Next-Gen Materials Research

Lehigh’s cutting-edge Nano | Human Interfaces (NHI) Visualization and Data Analysis Lab, housed in the HST Building, will serve as the main control center for immersive remote collaborations among Lehigh researchers and collaborators at Ohio State University (OSU) working on the development of two novel metallic alloys.

In February, Lehigh University entered into a Cooperative Agreement—providing up to $25 million over five years—with the U.S. Army Research Lab (ARL), with OSU as a subcontracted collaborator, to develop novel structural materials for high-strength applications. The first installment of $3 million has been authorized by Congress.

Lehigh’s NHI Presidential Engineering Research Initiative is led by Martin Harmer, Alcoa Foundation Professor of Materials Science and Engineering. Also integrally involved is Chris Marvel ’12 ’16 PhD, a former research scientist in the MSE department who is now an assistant professor in the Mechanical and Industrial Engineering Department at Louisiana State University. Marvel will continue to play a leading role in the Cooperative Agreement.

The Lehigh–Ohio State team’s proposal, “Lightweight High Entropy Metallic Alloy Discovery (LHEAD),” includes three basic science projects that seek to address the critical need for longer-lasting and more resilient alternative structural materials for use in advanced material systems such as hypersonic missiles.

The first two projects aim to develop new generations of superalloys (high-strength materials that can function at extreme temperatures) and leverage recent advancements in solid-state materials processing to develop next-generation high-entropy metallic alloys for improved performance. In addition to alloy design, the team will also explore powder-based material processing, phase transformation pathways, atomic-resolution characterization, in situ high-throughput mechanical testing, and additive manufacturing.

The third project, rooted in Lehigh’s NHI initiative, will support the first two by providing participating researchers with unique resources to improve their communication, problem-solving, and collaborative use of research instrumentation.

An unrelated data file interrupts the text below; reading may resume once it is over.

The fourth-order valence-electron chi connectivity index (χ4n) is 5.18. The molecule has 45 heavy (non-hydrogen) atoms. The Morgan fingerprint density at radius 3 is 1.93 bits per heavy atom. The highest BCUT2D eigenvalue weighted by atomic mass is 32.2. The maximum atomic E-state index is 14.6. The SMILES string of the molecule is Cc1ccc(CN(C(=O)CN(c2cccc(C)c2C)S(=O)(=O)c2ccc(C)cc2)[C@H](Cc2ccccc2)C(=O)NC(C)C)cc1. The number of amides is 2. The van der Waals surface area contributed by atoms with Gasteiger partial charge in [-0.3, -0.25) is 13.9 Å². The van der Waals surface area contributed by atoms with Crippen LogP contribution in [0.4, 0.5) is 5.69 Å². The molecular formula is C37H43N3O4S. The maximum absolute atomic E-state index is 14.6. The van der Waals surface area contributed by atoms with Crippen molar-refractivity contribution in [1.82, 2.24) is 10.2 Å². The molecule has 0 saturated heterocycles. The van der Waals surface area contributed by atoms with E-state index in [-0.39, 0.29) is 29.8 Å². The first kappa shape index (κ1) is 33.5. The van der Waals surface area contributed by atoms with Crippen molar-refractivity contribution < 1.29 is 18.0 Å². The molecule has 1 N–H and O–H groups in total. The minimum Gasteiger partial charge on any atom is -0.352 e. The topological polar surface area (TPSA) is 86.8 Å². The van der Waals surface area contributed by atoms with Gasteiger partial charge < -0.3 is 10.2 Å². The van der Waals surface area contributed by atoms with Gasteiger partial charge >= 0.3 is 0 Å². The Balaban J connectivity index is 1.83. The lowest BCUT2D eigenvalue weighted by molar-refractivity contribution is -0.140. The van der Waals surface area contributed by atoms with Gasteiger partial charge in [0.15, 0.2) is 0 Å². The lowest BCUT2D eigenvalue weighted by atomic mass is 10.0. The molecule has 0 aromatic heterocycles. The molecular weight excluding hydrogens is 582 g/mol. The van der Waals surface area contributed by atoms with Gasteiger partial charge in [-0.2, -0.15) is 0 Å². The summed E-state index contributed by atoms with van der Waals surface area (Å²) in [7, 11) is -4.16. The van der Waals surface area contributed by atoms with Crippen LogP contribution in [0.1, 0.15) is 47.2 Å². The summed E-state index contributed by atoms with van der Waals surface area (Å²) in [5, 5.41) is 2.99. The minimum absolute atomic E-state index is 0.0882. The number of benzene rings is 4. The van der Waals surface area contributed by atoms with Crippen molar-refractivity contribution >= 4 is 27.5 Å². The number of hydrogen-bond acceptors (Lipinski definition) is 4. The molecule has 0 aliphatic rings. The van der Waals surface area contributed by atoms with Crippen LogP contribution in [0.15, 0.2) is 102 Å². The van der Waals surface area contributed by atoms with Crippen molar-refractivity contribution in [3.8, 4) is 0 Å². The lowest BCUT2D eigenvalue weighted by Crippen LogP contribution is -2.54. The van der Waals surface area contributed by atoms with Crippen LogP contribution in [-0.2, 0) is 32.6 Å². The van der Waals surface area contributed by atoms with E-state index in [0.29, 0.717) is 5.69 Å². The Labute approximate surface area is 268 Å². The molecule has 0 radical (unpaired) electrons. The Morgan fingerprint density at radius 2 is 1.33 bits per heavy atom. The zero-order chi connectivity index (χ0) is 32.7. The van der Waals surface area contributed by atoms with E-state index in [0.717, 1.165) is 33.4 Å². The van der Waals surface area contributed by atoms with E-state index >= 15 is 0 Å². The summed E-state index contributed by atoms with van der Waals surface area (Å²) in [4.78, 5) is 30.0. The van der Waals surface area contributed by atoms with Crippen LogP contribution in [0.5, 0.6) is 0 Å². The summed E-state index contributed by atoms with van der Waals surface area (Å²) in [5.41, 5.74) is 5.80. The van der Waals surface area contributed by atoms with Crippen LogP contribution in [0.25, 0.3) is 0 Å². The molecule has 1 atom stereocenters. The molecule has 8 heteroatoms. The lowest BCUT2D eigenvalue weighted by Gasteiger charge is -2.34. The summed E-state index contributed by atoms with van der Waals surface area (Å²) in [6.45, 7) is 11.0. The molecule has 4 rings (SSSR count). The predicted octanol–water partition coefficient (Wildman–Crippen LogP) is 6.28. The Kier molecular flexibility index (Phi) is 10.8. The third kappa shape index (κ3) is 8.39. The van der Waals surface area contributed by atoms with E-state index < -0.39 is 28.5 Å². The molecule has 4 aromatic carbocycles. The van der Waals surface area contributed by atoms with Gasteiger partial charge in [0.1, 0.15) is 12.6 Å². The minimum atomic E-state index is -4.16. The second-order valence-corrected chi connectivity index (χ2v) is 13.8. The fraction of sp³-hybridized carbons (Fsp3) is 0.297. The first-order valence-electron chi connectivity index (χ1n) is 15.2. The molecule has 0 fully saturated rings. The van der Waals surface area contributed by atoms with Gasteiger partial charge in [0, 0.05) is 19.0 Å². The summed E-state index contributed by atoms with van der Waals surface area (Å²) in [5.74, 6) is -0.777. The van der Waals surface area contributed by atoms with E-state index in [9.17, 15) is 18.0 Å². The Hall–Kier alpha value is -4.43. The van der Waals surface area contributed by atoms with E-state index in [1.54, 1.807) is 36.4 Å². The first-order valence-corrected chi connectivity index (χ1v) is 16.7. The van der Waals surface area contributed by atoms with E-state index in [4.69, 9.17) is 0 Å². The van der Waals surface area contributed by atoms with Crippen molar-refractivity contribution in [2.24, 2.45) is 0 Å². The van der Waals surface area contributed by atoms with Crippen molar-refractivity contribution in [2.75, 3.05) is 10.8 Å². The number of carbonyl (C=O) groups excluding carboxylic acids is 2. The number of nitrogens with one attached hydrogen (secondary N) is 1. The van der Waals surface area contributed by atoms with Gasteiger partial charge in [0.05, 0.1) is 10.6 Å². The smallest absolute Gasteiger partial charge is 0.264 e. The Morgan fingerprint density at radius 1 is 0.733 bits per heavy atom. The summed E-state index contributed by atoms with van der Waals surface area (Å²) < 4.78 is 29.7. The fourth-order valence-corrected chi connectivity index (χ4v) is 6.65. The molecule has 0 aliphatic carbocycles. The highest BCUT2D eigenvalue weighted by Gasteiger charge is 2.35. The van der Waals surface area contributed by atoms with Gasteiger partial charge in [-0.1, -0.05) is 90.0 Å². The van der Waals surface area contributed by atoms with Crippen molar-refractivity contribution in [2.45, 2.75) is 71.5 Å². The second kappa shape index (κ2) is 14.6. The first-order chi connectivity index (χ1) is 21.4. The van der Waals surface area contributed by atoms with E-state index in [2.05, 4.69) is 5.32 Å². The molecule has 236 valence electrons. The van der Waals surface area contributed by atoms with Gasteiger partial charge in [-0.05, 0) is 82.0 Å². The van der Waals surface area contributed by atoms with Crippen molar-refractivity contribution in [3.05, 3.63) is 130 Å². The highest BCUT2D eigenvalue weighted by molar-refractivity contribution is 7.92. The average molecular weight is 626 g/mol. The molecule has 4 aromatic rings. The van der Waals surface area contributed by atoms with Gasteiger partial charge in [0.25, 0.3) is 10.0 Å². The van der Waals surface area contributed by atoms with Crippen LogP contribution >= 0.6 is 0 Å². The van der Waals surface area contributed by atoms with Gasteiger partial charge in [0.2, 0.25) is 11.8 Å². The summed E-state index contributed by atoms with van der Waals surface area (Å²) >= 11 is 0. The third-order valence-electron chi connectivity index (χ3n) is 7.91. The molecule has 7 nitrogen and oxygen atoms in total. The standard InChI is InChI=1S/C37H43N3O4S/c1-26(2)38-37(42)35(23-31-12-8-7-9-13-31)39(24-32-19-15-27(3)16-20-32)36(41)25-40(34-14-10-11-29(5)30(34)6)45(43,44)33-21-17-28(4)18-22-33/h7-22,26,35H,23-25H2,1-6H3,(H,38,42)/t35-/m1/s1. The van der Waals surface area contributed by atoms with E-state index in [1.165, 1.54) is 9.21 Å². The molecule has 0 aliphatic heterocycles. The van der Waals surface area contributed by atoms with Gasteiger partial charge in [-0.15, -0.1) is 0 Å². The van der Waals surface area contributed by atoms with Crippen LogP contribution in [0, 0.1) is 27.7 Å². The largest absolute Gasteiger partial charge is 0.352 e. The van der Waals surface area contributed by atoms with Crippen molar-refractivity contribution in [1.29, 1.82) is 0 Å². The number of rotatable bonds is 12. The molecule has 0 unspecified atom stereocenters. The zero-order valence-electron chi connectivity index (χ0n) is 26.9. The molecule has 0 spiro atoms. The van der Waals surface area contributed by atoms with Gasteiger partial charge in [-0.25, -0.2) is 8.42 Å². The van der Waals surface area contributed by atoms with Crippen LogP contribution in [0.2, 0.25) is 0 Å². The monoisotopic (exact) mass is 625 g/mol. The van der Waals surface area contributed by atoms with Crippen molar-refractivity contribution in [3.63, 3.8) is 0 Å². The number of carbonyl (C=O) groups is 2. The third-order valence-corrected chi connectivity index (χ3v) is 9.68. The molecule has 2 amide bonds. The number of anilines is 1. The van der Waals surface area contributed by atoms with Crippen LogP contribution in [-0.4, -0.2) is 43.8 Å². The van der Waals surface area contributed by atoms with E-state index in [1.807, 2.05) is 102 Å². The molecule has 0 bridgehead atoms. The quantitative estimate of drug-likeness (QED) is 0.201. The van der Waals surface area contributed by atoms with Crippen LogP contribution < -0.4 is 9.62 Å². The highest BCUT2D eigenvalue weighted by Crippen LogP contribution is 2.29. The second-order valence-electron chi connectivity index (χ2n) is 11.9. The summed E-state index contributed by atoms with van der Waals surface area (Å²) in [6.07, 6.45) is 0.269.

Additional Rossin College collaborators include professors Helen Chan and Masashi Watanabe (MSE) and Brian Chen (computer science and engineering). Kate Arrington, a professor of psychology in Lehigh’s College of Arts and Sciences, and Andrea Harmer, NHI director of education innovation, are also members of the team.

“We are thrilled to be partnering with ARL on this important work,” says Harmer. “The LHEAD project has the potential to lead to tremendous advancements in both materials development and in how scientists conduct research together.”

The Nano | Human Interfaces Visualization and Data Analysis Lab in the basement of the HST Building features six 98-inch touchscreens, virtual and augmented reality interfaces, and controls that allow secure remote access to electron microscopes located at Lehigh and in Ohio State’s Center for Electron Microscopy and Analysis (CEMAS). Ohio State’s laboratory will have similar controls to allow researchers there to access Lehigh’s microscopes.

Remote characterization and simulation capabilities will allow researchers to interact as they would if they were collecting and analyzing data in the same location. The team plans to extend this technology to other types of instrumentation, such as equipment used for mechanical testing, 3D printing, and simulations, and to enrich these remote experiences with augmented reality.

The new Lehigh facility also includes a human observation lab in which cognitive scientists can track, using a system of cameras and software for observation of eye gaze and human behavior, how researchers work as a team and how they interact with scientific instruments.

These observations will help improve the research experience by identifying potential barriers to accelerate scientific discovery, Harmer says, and will be used to develop a framework for an artificial intelligence user assistance capability that could guide researchers in deciding which experiments to conduct and “speed up the process of doing research.”

Photo courtesy Christa Neu